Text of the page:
Email
Password
Remember meForgot password?
    Log in with Twitter

article imageChicken hatchery linked to U.S. Salmonella outbreak

By Tim Sandle     Aug 22, 2013 in Health
A Salmonella outbreak which has led to more than 300 people becoming ill, across the U.S., has been linked to a hatchery in New Mexico that sells live baby chickens, ducks and other poultry by mail.
Privett Hatchery in Portoles, New Mexico, has been identified as a source of the outbreak of a bacterial infection called Salmonella Typhimurium. According to the U.S. Centers for Disease Control and Prevention (CDC), the hatchery contamination has infected 316 people in 37 U.S. states.
The CDC has reported that there have been 51 hospitalizations as a result of people coming into contact with infected poultry, between March 4 and July 28, 2013. The outbreak has affected people from 87 years old to less than one year old; however, 59 percent of infections have occurred in persons 10 years old or younger.
The CDC state that it is likely that the children played with or handled the baby birds and did not wash their hands afterward. Most of the other people have become sick through consuming the infected poultry, Nature World notes. USA Today adds that many have bought baby chickens and other poultry to keep as pets or raise the birds for eggs or meat from the area.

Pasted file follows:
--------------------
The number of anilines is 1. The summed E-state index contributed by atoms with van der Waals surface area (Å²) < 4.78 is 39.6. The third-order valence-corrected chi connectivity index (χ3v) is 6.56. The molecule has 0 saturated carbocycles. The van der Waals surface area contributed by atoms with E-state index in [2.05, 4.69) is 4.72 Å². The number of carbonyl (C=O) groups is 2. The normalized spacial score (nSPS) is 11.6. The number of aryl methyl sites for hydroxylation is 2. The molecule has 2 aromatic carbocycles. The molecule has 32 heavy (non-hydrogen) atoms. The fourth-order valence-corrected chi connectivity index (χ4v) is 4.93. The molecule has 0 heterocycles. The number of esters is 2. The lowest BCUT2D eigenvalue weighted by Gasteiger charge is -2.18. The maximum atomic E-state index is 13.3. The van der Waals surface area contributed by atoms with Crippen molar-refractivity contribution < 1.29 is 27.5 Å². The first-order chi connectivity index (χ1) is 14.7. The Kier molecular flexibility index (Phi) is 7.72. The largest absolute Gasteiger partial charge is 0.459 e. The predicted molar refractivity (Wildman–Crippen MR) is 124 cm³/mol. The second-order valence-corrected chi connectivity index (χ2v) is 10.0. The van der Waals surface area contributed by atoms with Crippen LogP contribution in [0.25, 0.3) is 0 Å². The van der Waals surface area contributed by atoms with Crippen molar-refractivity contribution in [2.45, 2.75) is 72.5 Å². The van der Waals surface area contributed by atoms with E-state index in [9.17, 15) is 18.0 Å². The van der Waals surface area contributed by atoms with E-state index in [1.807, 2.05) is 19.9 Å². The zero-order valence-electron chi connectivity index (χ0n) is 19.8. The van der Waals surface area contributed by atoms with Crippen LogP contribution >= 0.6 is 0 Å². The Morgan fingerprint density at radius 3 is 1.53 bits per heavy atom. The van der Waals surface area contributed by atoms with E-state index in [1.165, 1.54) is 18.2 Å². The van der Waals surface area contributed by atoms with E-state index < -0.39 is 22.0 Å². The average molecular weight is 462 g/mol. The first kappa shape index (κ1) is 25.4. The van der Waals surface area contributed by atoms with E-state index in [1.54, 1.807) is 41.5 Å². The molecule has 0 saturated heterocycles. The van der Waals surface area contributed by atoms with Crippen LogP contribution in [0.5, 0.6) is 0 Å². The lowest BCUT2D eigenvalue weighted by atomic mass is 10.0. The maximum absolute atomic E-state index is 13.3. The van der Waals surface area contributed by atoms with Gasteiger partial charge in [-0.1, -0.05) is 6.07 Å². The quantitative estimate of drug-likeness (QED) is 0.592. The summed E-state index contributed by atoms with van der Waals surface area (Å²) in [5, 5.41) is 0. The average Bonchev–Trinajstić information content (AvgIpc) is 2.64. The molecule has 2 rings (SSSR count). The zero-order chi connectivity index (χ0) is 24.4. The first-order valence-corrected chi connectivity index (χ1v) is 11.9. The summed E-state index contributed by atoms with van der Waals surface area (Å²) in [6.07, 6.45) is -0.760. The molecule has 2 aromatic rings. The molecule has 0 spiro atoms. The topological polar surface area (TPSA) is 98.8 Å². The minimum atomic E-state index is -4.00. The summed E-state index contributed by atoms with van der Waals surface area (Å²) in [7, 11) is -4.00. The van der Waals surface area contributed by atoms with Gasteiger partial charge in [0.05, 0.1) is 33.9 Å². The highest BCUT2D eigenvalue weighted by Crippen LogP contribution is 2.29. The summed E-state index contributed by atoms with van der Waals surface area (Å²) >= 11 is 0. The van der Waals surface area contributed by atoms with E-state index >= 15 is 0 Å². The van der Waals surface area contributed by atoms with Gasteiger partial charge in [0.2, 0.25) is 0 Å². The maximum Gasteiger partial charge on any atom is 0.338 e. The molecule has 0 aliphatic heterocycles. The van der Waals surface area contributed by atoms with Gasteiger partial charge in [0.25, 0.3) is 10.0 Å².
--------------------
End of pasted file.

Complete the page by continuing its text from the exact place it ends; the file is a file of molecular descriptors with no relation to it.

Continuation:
Commenting on the issue, Department of Health Secretary Retta Ward, said: "I want to emphasize how cooperative the hatchery has been in helping to identify the source of this outbreak by working with officials from numerous agencies. Privett Hatchery was willing to conduct multiple tests. he Department wants to remind parents not to keep live baby poultry in their homes. Any time anyone handles baby ducklings or chicks, they need to wash their hands thoroughly to reduce the risk of contracting Salmonella."
Food poisoning caused by Salmonella bacteria causes tens of thousands of cases in most countries every year. Most people infected with Salmonella develop diarrhea, fever, vomiting, and abdominal cramps 12 to 72 hours after infection. In most cases, the illness lasts four to seven days. It is hoped that medics will one day be able to control or prevent gastrointestinal infection by varying the chemical balance in the human body.
More about Chickens, Salmonella, Bacteria, hathery, Food
More news from